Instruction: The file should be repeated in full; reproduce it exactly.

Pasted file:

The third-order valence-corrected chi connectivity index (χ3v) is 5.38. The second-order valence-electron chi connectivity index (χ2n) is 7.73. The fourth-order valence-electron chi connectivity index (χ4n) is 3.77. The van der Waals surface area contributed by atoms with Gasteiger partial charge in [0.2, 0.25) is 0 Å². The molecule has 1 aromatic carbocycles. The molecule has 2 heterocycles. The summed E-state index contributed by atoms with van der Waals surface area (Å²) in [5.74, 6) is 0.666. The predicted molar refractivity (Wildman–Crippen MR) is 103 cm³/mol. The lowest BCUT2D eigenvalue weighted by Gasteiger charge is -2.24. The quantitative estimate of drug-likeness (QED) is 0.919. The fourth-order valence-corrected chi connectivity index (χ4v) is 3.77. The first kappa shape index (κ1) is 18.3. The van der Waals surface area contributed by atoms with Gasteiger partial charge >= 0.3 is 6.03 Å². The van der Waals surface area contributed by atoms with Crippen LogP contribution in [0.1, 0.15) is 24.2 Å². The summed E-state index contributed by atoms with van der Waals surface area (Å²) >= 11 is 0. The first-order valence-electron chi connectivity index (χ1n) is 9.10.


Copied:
The third-order valence-corrected chi connectivity index (χ3v) is 5.38. The second-order valence-electron chi connectivity index (χ2n) is 7.73. The fourth-order valence-electron chi connectivity index (χ4n) is 3.77. The van der Waals surface area contributed by atoms with Gasteiger partial charge in [0.2, 0.25) is 0 Å². The molecule has 1 aromatic carbocycles. The molecule has 2 heterocycles. The summed E-state index contributed by atoms with van der Waals surface area (Å²) in [5.74, 6) is 0.666. The predicted molar refractivity (Wildman–Crippen MR) is 103 cm³/mol. The lowest BCUT2D eigenvalue weighted by Gasteiger charge is -2.24. The quantitative estimate of drug-likeness (QED) is 0.919. The fourth-order valence-corrected chi connectivity index (χ4v) is 3.77. The first kappa shape index (κ1) is 18.3. The van der Waals surface area contributed by atoms with Gasteiger partial charge >= 0.3 is 6.03 Å². The van der Waals surface area contributed by atoms with Crippen LogP contribution in [0.1, 0.15) is 24.2 Å². The summed E-state index contributed by atoms with van der Waals surface area (Å²) >= 11 is 0. The first-order valence-electron chi connectivity index (χ1n) is 9.10.